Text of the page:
Study under review: Curcumin supplementation likely attenuates delayed onset muscle soreness (DOMS)
Curcumin is probably best known as a component of the herb turmeric. Turmeric contains 2–5% curcuminoids such as curcumin and its related compounds, methoxycurcumin and bisdemethoxycurcumin. Curcuminoids are phenolic compounds that give turmeric (and curry) its yellow color, and have been in use as a remedy in Indian Ayurvedic and Chinese medicine for several millennia. In recent years, biomedical research has shown that curcuminoids elicit multiple biological effects that are relevant to human health, including anti-inflammatory, analgesic, anti-cancer, antidepressive, and antidiabetic properties.
A search for “curcumin clinical trial” in PubmedPMID: 0 yields no fewer than 273 hits, underscoring the scientific interest in the biological activity of this chemical. Doing the same kind of search for cinnamon or even resveratrol yields less than half that number, which shows that interest in curcumin is strong within the research community.
Scientific interest in curcuminoids started in the 1980s, when studies showed that the administration of curcuminoids decreased the physiological markers of inflammation and improved morning stiffness, walking time, and swelling in patients with rheumatoid arthritis while also reducing postoperative pain. Recent research has also shown some of the mechanisms through which they work. For example, curcuminoids have been shown to increase expression and activity of peroxisome proliferator-activated receptor gamma (PPAR-gamma), which mediates anti-inflammatory and glucose uptake processes. Curcuminoids are also potent antioxidants, a property which may protect DNA from oxidation damage. Also, they inhibit activation of nuclear factor kappa B (NFkappaB), which further contributes to their anti-inflammatory effects. Furthermore, they inhibit nitric oxide (NO) production through inhibition of inducible and endothelial nitric oxide synthase (iNOS and eNOS), which may also mediate anti-inflammatory effects.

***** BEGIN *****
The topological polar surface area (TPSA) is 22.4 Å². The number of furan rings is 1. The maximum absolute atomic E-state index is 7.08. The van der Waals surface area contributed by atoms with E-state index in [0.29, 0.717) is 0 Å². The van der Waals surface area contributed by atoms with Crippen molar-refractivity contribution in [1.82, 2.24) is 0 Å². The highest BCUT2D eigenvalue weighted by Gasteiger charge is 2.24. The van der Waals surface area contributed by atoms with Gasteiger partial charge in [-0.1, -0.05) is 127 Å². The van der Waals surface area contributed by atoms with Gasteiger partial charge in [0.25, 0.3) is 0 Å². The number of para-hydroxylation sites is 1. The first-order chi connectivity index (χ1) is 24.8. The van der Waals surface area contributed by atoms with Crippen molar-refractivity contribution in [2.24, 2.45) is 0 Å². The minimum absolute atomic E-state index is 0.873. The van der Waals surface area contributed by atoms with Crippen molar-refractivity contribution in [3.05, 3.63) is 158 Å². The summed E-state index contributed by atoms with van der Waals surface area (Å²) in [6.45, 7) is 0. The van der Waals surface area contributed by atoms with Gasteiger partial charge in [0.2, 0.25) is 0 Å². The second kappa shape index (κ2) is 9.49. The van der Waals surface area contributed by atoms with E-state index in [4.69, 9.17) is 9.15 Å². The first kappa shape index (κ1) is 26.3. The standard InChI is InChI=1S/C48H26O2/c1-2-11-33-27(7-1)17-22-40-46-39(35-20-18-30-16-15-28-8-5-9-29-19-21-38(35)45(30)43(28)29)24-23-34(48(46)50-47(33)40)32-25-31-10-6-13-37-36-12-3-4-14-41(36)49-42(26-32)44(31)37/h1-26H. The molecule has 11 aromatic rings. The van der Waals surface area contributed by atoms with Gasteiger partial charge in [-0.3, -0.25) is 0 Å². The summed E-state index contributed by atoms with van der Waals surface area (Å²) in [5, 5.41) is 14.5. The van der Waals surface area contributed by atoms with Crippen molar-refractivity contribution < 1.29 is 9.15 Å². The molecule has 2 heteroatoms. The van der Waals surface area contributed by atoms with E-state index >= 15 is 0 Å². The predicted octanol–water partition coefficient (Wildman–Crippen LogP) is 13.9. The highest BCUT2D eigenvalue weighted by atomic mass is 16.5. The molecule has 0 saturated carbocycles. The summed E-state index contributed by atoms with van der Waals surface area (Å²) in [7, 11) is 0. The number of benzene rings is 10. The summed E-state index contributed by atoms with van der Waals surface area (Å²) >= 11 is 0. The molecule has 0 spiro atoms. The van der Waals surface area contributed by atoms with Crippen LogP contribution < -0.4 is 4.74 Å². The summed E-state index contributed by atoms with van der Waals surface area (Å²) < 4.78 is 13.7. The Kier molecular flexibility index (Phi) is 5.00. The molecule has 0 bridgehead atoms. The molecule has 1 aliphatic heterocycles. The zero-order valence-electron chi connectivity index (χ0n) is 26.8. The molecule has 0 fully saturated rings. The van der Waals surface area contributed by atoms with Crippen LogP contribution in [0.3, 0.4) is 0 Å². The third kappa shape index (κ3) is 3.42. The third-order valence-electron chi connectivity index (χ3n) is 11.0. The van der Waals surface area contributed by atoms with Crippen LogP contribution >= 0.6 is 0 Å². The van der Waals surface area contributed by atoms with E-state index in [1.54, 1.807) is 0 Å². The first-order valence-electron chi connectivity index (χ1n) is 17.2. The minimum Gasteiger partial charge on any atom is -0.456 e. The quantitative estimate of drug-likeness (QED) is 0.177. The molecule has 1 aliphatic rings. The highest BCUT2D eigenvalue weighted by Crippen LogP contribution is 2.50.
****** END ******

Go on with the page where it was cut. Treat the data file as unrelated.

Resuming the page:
It is very well known that unaccustomed physical activity results in sore muscles, affectionately referred to as delayed onset muscle soreness (DOMS) amongst gym goers. Exercise performed in a way to which you are not accustomed, in terms of load or intensity, range of motion, or degree of muscular fatigue, will result in some muscle damage. The majority of this damage is induced during the eccentric phase of movement, e.g., when “yielding” to gravity and descending in squats. The muscle damage is characterized physiologically by soreness, tenderness, reduced strength, reduced stretch tolerance, swelling, and increases in plasma creatine kinase (CK) and sometimes even plasma myoglobin. All of these biomarkers normally peak 1–2 days after the inducing exercise bout and usually last no more than 3–5 days.
This pattern underscores that the muscle damage phenomenon is not just a mechanical tearing damage, but a progressive biochemical phenomenon. The general process is depicted in Figure 1. At a cellular level, these effects are usually explained by membrane disruption of muscle fibers and subsequent invasion of neutrophils, monocytes, and natural killer (NK) cells secreting cytokines, resulting in pain sensation, localized edema, and increased temperature. However, it should be noted that this process is very complex and in reality, it's poorly understood.
Thus, the purpose of the current study was to examine if and to what extent a curcumin supplement prevented the muscle damage and soreness induced by a heavy eccentric exercise bout.
Exercised-induced muscle damage involves some inflammatory processes that may contribute to DOMS. Since curcumin is known to have anti-inflammatory properties, the effect of curcumin on DOMS was investigated.
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